Friday, August 29, 2014

Booknote: Poetry of the Taliban

Alex Strick van Linschoten,, Poetry of the Taliban. New York: Columbia University Press, 2012. ISBN: 9780231704045.

This is an academic book that collects poetry of the Afghan Taliban. In addition to the poetry, it does contain a good amount of academic material (introduction, essays, and other explanatory items) for scholars and students. I picked it up mostly due to my interest in history and world affairs. I will not rate it as I do others books, but rather offer my reading notes. I do think academic libraries, especially ones with strength in Middle Eastern studies and history, will want to pick up this item. I would not recommend this for public libraries unless it is requested. This is not really a book you read for pleasure, and I do not say that as a bad thing.

"The garden of my imagination was baked in the oven of cruelty,
I am looking for pain in imagination"
--Abdul Basir Ebrat, "Thunder," 1994.

Reading notes:

The book deals with a topic that has received little attention, and from Americans the attention usually comes from military analysts who pretty much lump it into propaganda. And yes, there is some propaganda in the poems, but there is also a human character.

On the type of poetry:
"While it is the tarana or ballad that seems to be the favourite genre of the Cultural Committee's propaganda, a primarily oral form of literature that has also received most attention from those who study the Taliban, it appears to be the ghazal or love lyric whose themes if not always form dominate the movement's unofficial literature. Made up of interlinked couplets that do not have to possess any continuity of narrative or even mood, the ghazal is by far the most popular genre of poetry in the region, which can be sung and recited, but also dominates the written literature that was previously composed primarily by court poets and mystics" (15).
The poetry is overly Afghan in emphasis. There is a debt to Islamic militancy, but little specific mentions of Al Qaeda, bin Laden, or Mullah Omar (one of the Taliban leaders). There are many references to Great Britain, the United States of America, the White House, and G.W. Bush.

More on the character of the poetry:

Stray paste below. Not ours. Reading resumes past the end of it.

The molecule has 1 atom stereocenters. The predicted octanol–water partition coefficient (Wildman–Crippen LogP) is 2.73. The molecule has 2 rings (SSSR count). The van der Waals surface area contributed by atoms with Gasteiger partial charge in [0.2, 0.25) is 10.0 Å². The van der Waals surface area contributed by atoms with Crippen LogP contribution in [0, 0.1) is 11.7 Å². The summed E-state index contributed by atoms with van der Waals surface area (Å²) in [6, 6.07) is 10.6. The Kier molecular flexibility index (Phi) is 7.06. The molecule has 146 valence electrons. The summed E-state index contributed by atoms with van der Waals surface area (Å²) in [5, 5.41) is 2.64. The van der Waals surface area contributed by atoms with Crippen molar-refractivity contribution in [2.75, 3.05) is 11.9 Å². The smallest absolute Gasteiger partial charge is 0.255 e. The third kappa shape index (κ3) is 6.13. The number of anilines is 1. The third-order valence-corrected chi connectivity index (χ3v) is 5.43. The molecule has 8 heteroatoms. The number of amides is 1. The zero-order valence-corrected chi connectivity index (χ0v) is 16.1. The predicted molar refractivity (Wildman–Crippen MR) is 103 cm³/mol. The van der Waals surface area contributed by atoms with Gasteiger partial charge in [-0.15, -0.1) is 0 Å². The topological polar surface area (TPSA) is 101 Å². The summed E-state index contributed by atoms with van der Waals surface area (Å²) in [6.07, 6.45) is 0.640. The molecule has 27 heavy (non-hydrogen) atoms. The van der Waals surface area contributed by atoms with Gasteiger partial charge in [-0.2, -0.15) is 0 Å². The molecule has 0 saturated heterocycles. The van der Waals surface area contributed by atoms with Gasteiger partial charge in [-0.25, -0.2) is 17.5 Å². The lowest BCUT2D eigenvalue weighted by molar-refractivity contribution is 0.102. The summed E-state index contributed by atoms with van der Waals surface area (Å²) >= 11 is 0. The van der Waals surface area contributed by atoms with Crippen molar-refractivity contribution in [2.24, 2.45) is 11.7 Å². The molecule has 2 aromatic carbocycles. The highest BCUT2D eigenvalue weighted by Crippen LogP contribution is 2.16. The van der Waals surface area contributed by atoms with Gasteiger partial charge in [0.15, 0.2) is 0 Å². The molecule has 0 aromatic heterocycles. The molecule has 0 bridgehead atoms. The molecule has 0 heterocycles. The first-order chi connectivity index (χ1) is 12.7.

"Poetry features in all spheres of life: on political occasions, for social change, for religions purposes, at home, for weddings, for funerals, for festivals, and even-- as we shall see-- on the battlefield" (33). 

Often, Taliban poetry is overlooked by those monitoring the Taliban's website, seen as lacking "operational" value when compared to other content.

"Yet it seemed to be such a prominent part of what the Taliban wanted to present about themselves to the wider world" (31). 

On the poetry:

  • "The 235 poems in this collection aim to showcase some of the diversity of thematic and stylistic content as well as offering three dozen older examples from the 1980s and 1990s" (31). 
  • Older poems collated "from magazines, newspapers and casette tapes, transcribed where necessary and then translated" (31).
  • Newer poems mainly from the Taliban website, and they date December 2006 to February 2009. 
  • Authorship varies. The poet and person who performs it on an MP3 are different. Authors often use pen names. Some are propaganda; others are simply submissions from poets and common people. 
  • "There are, broadly speaking, three kinds of Taliban poems in this sense: those with a clear propaganda message, officially sanctioned; those very close to the same line and inciting others to fight, but unaffiliated with the propaganda apparatus; and completely unaffiliated individuals" (46). 
Some themes and topics covered:

  • Pre- 9/11.
  • Love and pastoral
  • Religious
  • Discontent (regarding various topics)
  • The Trench (Taliban war songs)
  • The Human Cost

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